A Walk Through the Parklands

                                          The Rustic Bridge to Freedom Street

In 1900, a wooden structure named Rawson’s Bridge was constructed to cross the upper end of the pond. It was replaced in 1928 with what became known as the Rustic Bridge. The road from Freedom Street to the bridge was built in 1907.

A short distance west of the bridge, there’s a path that more-or-less follows the river upstream. Within a few hundred yards, it leads to a large rock at the water’s edge. At one time, this was Hopedale’s “old swimming hole.” Bathing suits optional. There’s a beaver dam there now, which you can see in the picture below.The trail turns to the west and eventually turns back to the main road. This path was added in 1914.

There’s another path just a little west of the Rustic. This one heads south, to the waters edge. It’s not nearly as long as the one that heads north.

The picture above shows the rock named Texas. It’s not on the main road. To find it, take the path that begins on the west side of the Rustic Bridge. The one that heads north. You’ll have to follow it for about a quarter mile before you come to Texas. By 1912, there were six miles of roads and paths in the Parklands. The path to Texas was built in 1914. I didn’t know it had a name until a saw a picture of it with the name in the caption in the 1914 town report.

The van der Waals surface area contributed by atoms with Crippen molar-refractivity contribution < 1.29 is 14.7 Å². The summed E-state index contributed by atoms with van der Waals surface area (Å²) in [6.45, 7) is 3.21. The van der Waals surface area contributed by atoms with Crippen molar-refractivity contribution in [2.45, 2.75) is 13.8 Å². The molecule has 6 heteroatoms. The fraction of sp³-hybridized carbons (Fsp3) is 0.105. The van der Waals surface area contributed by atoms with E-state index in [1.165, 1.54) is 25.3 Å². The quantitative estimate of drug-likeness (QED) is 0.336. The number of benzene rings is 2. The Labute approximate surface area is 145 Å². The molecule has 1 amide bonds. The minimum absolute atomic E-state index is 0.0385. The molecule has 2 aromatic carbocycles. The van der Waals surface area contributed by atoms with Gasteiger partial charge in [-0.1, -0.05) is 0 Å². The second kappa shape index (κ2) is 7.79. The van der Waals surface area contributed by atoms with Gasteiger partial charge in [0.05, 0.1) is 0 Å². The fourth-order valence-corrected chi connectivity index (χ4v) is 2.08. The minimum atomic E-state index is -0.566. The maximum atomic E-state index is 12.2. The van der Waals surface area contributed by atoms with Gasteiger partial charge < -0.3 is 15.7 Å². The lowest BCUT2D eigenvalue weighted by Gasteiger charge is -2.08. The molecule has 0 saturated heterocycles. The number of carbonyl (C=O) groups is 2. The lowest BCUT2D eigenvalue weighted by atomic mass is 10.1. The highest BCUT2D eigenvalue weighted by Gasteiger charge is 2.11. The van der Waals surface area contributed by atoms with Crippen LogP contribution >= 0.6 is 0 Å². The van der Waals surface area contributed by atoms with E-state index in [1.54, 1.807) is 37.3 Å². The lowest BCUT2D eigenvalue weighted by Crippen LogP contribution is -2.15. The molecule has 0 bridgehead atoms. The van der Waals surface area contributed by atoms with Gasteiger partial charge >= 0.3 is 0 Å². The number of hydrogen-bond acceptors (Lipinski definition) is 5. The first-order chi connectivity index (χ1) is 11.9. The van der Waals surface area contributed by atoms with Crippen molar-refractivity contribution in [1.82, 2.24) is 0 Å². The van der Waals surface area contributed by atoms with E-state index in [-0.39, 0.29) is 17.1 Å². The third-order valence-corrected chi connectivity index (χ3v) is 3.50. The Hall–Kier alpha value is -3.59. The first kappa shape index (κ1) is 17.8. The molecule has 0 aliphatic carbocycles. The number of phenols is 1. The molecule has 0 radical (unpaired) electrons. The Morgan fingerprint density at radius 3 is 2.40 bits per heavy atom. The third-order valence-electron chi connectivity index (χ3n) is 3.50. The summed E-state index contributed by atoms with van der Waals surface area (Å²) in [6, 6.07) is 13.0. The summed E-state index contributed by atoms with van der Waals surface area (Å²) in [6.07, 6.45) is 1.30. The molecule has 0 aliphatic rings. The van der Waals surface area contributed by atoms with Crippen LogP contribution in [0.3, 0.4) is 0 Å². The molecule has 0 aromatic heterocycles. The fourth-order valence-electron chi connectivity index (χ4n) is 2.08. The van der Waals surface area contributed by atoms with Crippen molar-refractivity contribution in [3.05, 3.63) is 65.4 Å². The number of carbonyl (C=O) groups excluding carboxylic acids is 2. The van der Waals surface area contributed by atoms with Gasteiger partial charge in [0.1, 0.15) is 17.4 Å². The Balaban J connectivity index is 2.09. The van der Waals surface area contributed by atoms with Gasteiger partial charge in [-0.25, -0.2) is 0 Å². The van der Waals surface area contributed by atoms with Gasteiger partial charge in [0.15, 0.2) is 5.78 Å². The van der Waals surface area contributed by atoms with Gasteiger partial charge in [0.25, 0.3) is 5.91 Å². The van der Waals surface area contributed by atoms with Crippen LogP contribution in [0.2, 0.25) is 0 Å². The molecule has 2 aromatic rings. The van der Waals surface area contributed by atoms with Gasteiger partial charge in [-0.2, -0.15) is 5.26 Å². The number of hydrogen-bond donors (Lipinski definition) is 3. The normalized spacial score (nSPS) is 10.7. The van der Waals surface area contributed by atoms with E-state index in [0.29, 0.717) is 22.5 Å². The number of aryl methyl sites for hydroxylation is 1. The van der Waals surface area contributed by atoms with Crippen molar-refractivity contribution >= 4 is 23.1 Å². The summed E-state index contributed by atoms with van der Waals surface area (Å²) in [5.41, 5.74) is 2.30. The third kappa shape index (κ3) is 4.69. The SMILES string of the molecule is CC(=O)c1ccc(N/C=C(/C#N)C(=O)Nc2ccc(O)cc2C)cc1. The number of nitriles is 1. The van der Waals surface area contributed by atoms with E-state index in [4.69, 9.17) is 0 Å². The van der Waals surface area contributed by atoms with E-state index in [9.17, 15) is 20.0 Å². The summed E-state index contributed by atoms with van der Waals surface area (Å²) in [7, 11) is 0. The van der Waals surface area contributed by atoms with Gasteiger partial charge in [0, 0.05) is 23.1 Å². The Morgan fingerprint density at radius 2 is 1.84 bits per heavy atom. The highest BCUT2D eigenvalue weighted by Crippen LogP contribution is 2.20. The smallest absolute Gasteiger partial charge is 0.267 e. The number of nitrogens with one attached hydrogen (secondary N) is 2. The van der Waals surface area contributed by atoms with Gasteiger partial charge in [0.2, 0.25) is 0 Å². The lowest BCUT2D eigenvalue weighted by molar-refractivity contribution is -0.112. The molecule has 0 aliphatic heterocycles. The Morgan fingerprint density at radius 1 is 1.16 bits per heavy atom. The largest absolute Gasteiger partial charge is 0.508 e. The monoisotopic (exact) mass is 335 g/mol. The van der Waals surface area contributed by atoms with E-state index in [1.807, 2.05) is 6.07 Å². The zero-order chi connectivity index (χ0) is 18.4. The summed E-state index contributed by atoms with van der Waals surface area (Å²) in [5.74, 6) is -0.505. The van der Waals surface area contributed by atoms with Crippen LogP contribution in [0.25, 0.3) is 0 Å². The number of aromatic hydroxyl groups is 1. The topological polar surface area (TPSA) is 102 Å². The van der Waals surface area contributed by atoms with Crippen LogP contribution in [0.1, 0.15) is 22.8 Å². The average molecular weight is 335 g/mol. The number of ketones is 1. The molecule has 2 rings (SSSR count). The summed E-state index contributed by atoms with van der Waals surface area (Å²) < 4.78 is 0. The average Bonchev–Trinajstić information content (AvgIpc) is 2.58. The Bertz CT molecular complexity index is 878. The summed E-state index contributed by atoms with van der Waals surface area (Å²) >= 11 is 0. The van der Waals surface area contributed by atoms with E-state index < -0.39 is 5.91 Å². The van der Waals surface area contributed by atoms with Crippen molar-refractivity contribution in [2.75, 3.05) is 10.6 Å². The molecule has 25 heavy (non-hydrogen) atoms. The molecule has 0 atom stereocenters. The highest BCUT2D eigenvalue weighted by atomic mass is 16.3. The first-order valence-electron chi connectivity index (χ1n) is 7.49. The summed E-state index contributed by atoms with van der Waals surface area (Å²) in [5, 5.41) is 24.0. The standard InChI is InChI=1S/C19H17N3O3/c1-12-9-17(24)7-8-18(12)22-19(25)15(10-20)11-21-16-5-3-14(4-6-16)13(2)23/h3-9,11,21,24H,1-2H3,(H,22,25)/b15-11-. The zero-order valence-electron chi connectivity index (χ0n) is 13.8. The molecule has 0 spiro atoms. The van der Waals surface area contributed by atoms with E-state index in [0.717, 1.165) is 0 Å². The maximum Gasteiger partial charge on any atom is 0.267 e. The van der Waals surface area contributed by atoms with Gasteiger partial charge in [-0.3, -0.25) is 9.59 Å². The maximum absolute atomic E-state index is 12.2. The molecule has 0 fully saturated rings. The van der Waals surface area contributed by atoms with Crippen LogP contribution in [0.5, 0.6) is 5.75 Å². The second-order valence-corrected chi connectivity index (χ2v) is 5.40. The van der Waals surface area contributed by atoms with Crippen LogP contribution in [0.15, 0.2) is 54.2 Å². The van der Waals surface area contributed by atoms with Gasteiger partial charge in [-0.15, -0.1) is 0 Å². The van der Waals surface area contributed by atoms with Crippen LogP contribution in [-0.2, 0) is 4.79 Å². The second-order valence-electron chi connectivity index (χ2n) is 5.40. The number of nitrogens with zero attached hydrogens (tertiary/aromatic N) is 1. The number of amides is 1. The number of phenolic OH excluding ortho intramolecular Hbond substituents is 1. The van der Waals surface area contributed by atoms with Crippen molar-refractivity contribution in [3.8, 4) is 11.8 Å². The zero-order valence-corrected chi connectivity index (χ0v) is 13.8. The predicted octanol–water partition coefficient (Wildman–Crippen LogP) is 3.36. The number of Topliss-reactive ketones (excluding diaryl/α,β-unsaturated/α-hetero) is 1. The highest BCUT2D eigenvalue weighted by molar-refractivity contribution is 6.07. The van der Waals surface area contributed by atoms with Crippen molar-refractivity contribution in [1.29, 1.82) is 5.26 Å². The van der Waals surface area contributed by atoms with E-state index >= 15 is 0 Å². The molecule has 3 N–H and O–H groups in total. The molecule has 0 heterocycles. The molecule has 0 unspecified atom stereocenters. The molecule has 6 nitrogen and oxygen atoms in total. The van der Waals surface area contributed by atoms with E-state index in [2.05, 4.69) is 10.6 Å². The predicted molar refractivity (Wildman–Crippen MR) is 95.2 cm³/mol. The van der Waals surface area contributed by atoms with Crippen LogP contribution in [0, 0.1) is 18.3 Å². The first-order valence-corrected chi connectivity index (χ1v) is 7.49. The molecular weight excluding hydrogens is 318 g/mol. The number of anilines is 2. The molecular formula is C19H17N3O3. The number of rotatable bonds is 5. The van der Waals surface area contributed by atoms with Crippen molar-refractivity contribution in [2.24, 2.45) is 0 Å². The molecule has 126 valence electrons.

Shortly after the main Parklands road turns south along the west side of the pond, there’s a road that goes off to the right. (It heads to the top of this picture.) There’s a fork about 100 yards up the path. Take the left. You can follow this up to the G&U Railroad tracks. From there, you can continue to the top of the hill, west of the tracks, and take a look at the Lookout.

A scenic overlook on the west side of the pond.

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